LAMBLEY: What comes first — the successful procurement, getting the funding, then the design? Or will you design it and then get the funding? There is the possibility you will not get as much additional funding from the philanthropic organisations as you would like.
MANISON: There is a very real possibility here. The Department of Tourism and Culture may say this is what we think we can get, or that it is just the $50m contribution from government. Then we would sit down as an agency with DIPL and see what can be delivered.
Questioning on youth issues was far more extensive but Darwin-weighted, not surprisingly as many questions came from Deputy Opposition Leader Lia Finocchiaro, MLA for the Top End seat of Spillett, and one of the two Members making up the Opposition.
“Can you please explain how schools are now working with youth engagement police officers,” Ms Lambley asked Mr Gunner. The issue of bringing back school based constables was recently raised by Tabby Fudge of the NT Council of Government School Organisations (COGSO).
GUNNER: In 2016, under the previous government, there was a change to youth engagement police officers and how they work with schools. Essentially, mainly in the Darwin and Palmerston areas.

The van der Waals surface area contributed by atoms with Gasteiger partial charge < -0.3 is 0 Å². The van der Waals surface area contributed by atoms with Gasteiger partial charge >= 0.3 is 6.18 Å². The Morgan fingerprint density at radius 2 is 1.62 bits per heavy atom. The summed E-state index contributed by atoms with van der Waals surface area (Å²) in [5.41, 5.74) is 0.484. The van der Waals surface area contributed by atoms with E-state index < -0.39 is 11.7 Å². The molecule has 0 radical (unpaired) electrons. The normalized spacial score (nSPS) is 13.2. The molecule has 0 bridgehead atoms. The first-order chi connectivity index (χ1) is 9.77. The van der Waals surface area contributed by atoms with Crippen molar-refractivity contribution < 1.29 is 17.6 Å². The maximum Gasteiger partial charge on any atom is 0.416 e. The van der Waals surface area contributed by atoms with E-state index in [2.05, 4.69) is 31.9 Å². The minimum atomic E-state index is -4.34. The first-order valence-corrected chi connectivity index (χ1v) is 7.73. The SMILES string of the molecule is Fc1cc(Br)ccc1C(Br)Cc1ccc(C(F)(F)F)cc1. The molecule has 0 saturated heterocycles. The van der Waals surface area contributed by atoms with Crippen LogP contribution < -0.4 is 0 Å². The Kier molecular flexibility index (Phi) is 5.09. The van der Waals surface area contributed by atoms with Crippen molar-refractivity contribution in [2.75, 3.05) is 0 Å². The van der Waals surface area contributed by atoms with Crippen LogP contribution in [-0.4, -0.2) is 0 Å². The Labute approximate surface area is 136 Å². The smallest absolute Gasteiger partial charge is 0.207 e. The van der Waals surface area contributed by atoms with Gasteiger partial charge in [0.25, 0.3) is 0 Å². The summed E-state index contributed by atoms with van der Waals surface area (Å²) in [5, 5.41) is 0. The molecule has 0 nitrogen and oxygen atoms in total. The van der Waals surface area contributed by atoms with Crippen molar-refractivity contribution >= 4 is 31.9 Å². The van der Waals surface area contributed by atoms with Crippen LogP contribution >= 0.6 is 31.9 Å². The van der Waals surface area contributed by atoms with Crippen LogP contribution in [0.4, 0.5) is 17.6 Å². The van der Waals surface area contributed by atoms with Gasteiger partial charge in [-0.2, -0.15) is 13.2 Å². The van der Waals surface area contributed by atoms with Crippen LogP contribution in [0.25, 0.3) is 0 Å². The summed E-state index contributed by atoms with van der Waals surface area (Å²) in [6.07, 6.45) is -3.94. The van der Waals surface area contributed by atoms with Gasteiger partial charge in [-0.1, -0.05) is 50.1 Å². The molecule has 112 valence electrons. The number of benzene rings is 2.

Police Commissioner Reece KERSHAW: We will coalesce part of our Youth Division, our Youth Diversion Officers and our Youth Engagement police and our Community Engagement police into one division, supported by our judicial operation section, because they are the ones who work out who is diverted [from the court process] and so on.
FINOCCHIARO: So are school based constables part of this new strategy or could they be part of it?
KERSHAW: They are. The youth engagement police are school based. That model we are looking at is a cluster model … because we cannot be in every single school. We have finite resources and we are prioritising those schools.
GUNNER: We have involved Education and COGSO into the conversation. There is advice we have around schools and school needs … as the commissioner mentioned, there is also a whole [number] of youth that do not present through the schools that we want to make sure we are working with. They are often the ones that are more likely to present as problems for us later on.
FINOCCHIARO: Are youth in bail accommodation being fitted with electronic monitoring bracelets or is this one for Territory Families?
GUNNER: That is one for Territory Families.
FINOCCHIARO: With the eight bracelets that were issued, where were they issued, so Darwin, Alice Springs, Katherine? There was talk of trial sites at the beginning of this policy.
GUNNER: Alice Springs and Palmerston.
KERSHAW: Yes, Alice Springs and Palmerston — definitely Alice Springs and Darwin.
GUNNER: We do not have the breakdown, we can take it on notice.
KERSHAW: Five in Darwin and three in Alice Springs.
FINOCCHIARO: Thank you.
At Thursday’s hearing Ms Finocchiaro asked Health Minister Natasha Fyles: What will happen to the funds raised through the [alcohol] minimum floor price?”